Turn on any radio or television channel and you will hear a report or an advertisement about the opioid addiction crisis in New Jersey and across the country.
If you stay tuned to that channel, you will then hear an advertisement promoting a prescription drug to help with your pain issues.
Keep listening and you will hear about a new prescription drug that will help with the side-effects of the opioid prescription drug you heard about previously. Following that is yet another promotion for a treatment center to help your addiction to the same prescription drugs.
If this scenario weren’t so serious and so deadly, it would be too ludicrous to believe. Yet this is the vicious and deadly cycle underlying the Opioid-Addiction Industrial Complex.
The United States is in a crisis of its own making. We are by far the largest consumer of opioids on the planet, including 99 percent of the world’s supply of hydrocodone. Last year, doctors wrote approximately 300 million opioid pain pill prescriptions, a number nearly matching the 330 million people who live in the United States. This is as clear a model for addiction crisis as possible.
Last year, abuse of prescription pain drugs killed 20,101 people, according to the American Society of Addiction Medicine. That’s more than two people per hour. This is more than all of the U.S. casualties associated with 9/11 and the wars in Iraq and Afghanistan combined — and this happens every year.
So why isn’t more being done to address this crisis? Money, power, influence and corruption. The pharmaceutical companies that manufacture these addictive drugs make more than $24 billion annually from pain medication. Drug treatment centers make over $35 billion annually. America’s prison systems, both private and publicly run, are a $74 billion industry. And the heroin provided by the drug cartels is an estimated $50 billion enterprise.
This is not to suggest there is actual collusion among these industries. But the motivation to dramatically curtail prescription opioids, which is the number one “gateway” to heroin and addiction, is underwhelming.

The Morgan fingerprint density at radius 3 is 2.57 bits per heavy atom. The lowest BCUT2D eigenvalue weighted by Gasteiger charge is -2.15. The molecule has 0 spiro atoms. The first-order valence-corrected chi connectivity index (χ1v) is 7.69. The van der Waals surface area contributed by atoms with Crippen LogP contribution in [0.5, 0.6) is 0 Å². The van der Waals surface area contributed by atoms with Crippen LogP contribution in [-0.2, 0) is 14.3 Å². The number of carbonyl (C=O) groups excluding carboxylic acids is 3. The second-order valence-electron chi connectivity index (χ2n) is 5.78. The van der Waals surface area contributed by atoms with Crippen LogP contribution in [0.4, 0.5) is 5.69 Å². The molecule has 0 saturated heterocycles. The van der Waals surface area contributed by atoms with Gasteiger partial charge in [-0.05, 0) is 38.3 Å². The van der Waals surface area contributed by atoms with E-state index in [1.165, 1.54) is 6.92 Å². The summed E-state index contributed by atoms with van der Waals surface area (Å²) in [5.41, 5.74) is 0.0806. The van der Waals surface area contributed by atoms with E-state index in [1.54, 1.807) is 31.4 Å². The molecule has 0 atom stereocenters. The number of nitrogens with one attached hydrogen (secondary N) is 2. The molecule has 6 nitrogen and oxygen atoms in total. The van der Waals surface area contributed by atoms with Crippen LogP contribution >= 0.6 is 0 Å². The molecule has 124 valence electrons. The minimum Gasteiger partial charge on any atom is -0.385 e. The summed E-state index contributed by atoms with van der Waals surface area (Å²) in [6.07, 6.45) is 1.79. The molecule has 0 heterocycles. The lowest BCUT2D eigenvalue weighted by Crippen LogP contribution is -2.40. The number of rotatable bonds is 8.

One safe solution to address pain management, without the addictive qualities of opioids and with zero recorded overdoses ever, is medical cannabis. Not surprisingly though, corporations that make up the Opioid-Addiction Industrial Complex are opposed to legal medical cannabis.
According to a recent poll, 93 percent of Americans support medical cannabis. Yet those that stand to lose the most financially vehemently oppose it. In fact, the pharmaceutical industry has spent tens of millions of dollars on lobbying and campaign donations opposing medical cannabis efforts. Why? They stand to lose a significant chunk of their $24 billion in annual opioid pain pill sales if people switch.
New Jersey is home to 14 of the 20 largest pharmaceutical companies in the world. Certainly there are good, honest and hardworking people who work for “Big Pharma,” just as there are good people who work for drug treatment centers and our prison systems. Nonetheless, we have a real crisis at hand and the best solution is for people to avoid getting addicted to opioids in the first place. The long and dark road of opioid addiction has devastated countless families for far too long.
Fortunately, despite the efforts by special interests, access to medical cannabis is on the rise across the country. In fact, states that have enacted effective medical cannabis laws have seen a 25 percent reduction in opioid overdoses.
Through scientific research and studies from states that have legalized cannabis, we are re-learning that cannabis is a healthy alternative to opioid pain pills and that the concerns of some are based on misinformation that produced outdated and unjustified policy.
If there is to be a comprehensive shift in America’s addiction to opioids then there needs to be a comprehensive shift in how we view alternatives to opioids and pain management.
The constant advertising of opioids must be curtailed and the aggressive and sometimes illegal marketing of opioids by pharmaceutical salespeople to doctors’ offices must be stopped. And just as importantly, healthy alternatives such as cannabis must be part of the solution and just as accessible to the average patient as opioids.
We can do better. We must do better. With the right solution that includes real choices, we will do better.
Scott Rudder, a former mayor and New Jersey state assemblyman, is president of the New Jersey CannaBusiness Association and a partner at Burton Trent Public Affairs.